I participated in a round table where we discussed how to find tools for forward-looking analysis and how to develop and integrate them to analyze societal change. This implies the integration of different models (economic, territorial, environmental), which can be very challenging. It can be difficult to avoid overlaps between models, and also to account for possible feedback effects between different factors. We discussed how to choose between two overlapping outputs such as two different GDP projections produced by environmental and economic models. Shall we try to validate the models historically by checking which model is best able to reconstruct the past? A nice idea, but most researchers agreed it would be too time and data-intensive to be practical. Another alternative, much less rigorous but easier to implement, would be to compare the results of the two models and decide which one is the best among the FLAGSHIP team. But according to which criteria? The last alternative would be to decide upfront which model should provide which outcome. It is almost a philosophical decision to be made as none is right or wrong.

Innovation seems to be at the core of all models for the future of Europe, encapsulating more than Information and Communication Technologies and Research and Development, but also incorporating other components such organizational capital – the share of a firm at management level. At the moment, FLAGSHIP is envisaging two storylines for the future—namely socio-ecological transition and global growth—which are actually not very far from some of the Shared Socioeconomic Pathway (SSP) scenarios developed by IIASA and others for the 5th assessment of the IPCC . Another IIASA researcher, Samir K.C. presented these scenarios at the meeting as an invited expert.

In a 2011 Science article, IIASA researchers Wolfgang Lutz and Samir KC showed the importance of population heterogeneity, specifically related to age, sex, and level of education, whenever population is an important driver of change. At the workshop, KC talked about the steps involved in the process of developing global demographic and human capital scenarios for the SSPs, with an emphasis on the importance of dialogue, discussion, and interactive iteration between the demographers and the user community in shaping the quality of the product. He recommended more consultation between the demographers and other experts in the FLAGSHIP project to produce consistent and meaningful demographic narratives. He also argued that existing scenarios such as SSPs should be explored and might be useful with some alterations.

Since the project looks at the next 50 years, rather short-term from a demographic point of view, population will possibly enter the whole model with just one scenario.

More information
FLAGSHIP Project 2nd Workshop
EU FLAGSHIP Project Web site

Towards a climate risk management approach for adaptation

By Reinhard Mechler, IIASA Risk, Policy, and Vulnerability Program

On March 25, member countries of the Intergovernmental Panel on Climate Change (IPCC) started discussing the key findings of the second volume of the Fifth Assessment Report (AR5) in Yokohama, Japan. The report focuses on climate-related impacts, risks and adaptation. Once approved by the 150+ governments present, together with IPCC’s other two parts of the report on physical climate science and mitigating greenhouse gases, it will constitute the scientific backbone for informing national and international climate policy over the coming years.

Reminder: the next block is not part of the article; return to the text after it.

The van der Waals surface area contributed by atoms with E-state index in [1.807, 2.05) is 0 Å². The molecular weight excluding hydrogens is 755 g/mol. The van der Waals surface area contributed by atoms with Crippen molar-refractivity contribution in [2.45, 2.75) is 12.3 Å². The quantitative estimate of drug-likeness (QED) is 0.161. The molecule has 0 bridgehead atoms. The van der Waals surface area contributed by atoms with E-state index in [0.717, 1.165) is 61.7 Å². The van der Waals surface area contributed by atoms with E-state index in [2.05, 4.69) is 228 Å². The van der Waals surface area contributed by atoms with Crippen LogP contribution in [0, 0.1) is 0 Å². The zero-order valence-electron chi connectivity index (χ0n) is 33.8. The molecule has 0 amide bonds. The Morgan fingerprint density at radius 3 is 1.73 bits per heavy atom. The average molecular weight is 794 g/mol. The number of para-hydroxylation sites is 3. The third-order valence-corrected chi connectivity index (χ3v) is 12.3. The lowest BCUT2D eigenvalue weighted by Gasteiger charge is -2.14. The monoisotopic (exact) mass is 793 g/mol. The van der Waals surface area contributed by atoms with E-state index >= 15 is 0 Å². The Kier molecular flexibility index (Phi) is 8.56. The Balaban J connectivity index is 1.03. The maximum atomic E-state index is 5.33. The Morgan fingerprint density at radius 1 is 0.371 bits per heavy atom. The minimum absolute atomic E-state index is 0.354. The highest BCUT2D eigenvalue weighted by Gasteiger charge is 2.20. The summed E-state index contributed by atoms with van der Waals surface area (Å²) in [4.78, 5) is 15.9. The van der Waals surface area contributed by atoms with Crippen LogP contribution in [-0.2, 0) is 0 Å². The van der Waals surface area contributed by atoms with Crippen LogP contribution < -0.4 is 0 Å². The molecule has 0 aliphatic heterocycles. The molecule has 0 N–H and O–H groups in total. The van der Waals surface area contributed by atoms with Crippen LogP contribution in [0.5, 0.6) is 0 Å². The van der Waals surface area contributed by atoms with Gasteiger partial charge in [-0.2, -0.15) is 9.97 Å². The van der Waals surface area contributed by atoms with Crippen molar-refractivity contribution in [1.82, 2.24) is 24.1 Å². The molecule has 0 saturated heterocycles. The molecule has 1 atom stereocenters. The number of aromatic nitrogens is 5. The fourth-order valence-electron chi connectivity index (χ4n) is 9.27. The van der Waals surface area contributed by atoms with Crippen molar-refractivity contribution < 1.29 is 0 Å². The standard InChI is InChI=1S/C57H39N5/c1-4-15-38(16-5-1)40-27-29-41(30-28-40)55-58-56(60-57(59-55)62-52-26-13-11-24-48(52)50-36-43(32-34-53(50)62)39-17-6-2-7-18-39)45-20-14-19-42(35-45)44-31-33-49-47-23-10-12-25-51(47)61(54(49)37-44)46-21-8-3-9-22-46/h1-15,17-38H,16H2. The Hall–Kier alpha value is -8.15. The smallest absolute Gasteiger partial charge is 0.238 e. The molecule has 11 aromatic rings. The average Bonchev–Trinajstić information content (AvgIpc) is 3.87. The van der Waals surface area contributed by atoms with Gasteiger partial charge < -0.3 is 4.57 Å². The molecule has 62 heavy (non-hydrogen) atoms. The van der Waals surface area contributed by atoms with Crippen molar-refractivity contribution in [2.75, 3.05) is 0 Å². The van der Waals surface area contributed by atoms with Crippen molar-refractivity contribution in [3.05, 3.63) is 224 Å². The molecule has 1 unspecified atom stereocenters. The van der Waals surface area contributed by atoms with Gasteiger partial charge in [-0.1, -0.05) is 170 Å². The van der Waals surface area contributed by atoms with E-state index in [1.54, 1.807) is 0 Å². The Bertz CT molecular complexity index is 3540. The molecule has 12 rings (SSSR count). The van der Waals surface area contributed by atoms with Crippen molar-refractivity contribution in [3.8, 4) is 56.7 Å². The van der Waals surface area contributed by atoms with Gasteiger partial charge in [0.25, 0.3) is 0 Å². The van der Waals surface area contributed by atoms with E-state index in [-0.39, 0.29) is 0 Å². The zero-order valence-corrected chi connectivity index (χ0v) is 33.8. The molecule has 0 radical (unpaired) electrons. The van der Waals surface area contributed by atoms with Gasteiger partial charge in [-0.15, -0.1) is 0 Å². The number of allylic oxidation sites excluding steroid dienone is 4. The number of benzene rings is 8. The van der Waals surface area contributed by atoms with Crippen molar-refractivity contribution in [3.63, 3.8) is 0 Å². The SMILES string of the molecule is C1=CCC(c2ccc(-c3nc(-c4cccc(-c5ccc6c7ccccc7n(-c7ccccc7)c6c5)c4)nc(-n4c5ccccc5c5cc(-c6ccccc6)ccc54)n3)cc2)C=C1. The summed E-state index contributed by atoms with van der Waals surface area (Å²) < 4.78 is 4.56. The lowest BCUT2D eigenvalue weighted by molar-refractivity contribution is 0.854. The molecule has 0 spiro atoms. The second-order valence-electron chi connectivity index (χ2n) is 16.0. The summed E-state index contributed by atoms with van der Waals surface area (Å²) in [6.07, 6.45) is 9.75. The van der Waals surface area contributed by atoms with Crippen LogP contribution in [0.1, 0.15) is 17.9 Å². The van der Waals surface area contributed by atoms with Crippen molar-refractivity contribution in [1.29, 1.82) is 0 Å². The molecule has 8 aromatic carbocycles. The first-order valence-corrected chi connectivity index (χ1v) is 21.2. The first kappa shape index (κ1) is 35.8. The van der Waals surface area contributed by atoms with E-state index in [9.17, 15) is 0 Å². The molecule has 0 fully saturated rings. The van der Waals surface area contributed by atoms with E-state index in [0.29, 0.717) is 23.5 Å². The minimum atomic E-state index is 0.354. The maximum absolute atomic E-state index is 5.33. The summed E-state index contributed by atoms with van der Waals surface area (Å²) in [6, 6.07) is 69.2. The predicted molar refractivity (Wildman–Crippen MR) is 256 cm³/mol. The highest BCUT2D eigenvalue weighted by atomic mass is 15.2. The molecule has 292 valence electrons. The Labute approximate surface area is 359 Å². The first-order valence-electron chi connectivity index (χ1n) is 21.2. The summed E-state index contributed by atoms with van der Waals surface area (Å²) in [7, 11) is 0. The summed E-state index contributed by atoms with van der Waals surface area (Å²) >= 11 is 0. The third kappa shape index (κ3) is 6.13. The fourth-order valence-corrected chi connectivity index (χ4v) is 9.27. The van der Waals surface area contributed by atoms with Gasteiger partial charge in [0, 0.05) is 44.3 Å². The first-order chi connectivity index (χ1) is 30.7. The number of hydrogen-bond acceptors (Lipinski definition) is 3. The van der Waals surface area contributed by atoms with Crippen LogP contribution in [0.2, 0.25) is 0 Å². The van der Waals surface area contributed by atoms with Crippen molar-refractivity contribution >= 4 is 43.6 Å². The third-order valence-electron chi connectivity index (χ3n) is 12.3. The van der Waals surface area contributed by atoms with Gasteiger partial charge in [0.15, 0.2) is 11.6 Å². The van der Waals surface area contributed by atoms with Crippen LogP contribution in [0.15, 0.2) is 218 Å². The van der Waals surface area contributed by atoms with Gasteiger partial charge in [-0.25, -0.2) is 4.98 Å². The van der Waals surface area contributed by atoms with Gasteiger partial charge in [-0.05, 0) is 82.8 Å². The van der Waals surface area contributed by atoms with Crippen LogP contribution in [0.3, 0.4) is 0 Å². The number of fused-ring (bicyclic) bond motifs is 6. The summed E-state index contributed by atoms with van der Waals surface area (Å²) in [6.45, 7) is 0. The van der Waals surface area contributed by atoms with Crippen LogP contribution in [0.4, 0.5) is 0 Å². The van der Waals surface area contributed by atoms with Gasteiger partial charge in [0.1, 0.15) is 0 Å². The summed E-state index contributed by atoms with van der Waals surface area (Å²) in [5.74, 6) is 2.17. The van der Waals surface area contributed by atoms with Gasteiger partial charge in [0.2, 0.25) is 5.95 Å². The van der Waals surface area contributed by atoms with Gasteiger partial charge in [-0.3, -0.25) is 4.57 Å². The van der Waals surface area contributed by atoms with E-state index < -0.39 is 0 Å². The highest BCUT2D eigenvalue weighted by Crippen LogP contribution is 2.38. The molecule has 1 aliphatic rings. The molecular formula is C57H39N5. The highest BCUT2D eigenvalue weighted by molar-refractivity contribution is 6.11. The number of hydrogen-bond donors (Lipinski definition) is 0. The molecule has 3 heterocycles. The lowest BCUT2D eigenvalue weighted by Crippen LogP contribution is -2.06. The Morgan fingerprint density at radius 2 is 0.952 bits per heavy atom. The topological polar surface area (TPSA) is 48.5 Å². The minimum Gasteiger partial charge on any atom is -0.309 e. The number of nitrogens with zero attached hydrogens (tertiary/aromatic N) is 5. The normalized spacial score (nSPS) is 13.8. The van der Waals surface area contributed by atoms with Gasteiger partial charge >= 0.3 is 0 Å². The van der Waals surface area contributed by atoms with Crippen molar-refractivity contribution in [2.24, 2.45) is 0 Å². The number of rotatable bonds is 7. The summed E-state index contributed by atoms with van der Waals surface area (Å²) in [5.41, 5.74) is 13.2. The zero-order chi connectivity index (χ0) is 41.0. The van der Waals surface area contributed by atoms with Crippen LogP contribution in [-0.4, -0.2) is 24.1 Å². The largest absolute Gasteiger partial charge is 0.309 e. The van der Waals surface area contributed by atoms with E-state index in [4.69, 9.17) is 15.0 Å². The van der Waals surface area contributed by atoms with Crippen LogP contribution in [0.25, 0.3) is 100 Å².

Flooded marketplace in Jakarta. Credit: Charles Wiriawan/Flickr (Creative Commons License)

Flooded marketplace in Jakarta. Credit: Charles Wiriawan/Flickr (Creative Commons License)

A key aspect in climate adaptation is dealing with extreme events including natural disasters. It has become clear that extreme event risk constitutes a large part of the adaptation problem, particularly for developing countries and communities.

Despite this growing awareness, the international adaptation policy process is moving forward only slowly. Specifically, there is need for concrete advice for the Loss and Damage Mechanism, the main vehicle under the Climate Convention for dealing with climate-related impacts, which was agreed in Warsaw at the last Conference of the Parties in late 2013

In our commentary, published today in Nature Climate Change with colleagues from LSE, IVM and Deltares, we suggest that better understanding climate-related disaster risk and risk management can inform effective action on climate adaptation and point a way forward for policy and practice.

A key to moving forward is an actionable concept of risk. This involves identifying efficient and acceptable interventions based on recurrency of hazards—a concept known as risk layering. For example, for flood risk, this could mean identifying physical flood protection to deal with more frequent events, considering risk financing for infrequent disasters as well as relying on public and international compensation for extreme catastrophes. Risk layering overall points towards considering risk comprehensively as determined by climatic and non-climatic factors as well as considering portfolios of options that manage risks today and in the future.

The concept of risk layering underlies many areas of risk policy and management in agriculture, finance and insurance. It has been applied for disaster risks, mostly for insurance options, but not informed thinking on comprehensive risk management portfolios. Such broad understanding of risk management can also be helpful in identifying risks that are  beyond adaptation–meriting international support, such as from the Green Climate Fund.

Climate risk management has now moved beyond theory. As one example, the megacity of Jakarta currently is setting up a multi-billion dollar program to manage increasing risk from sea level rise with large levees. This effort is integrated with a concern for managing flood risk and land subsidence, which are shaped by non-climatic factors, such as unplanned urbanization. The effort, therefore, involves options to implement acceptable building and zoning regulations for reducing exposure and vulnerability of houses and infrastructure to flooding.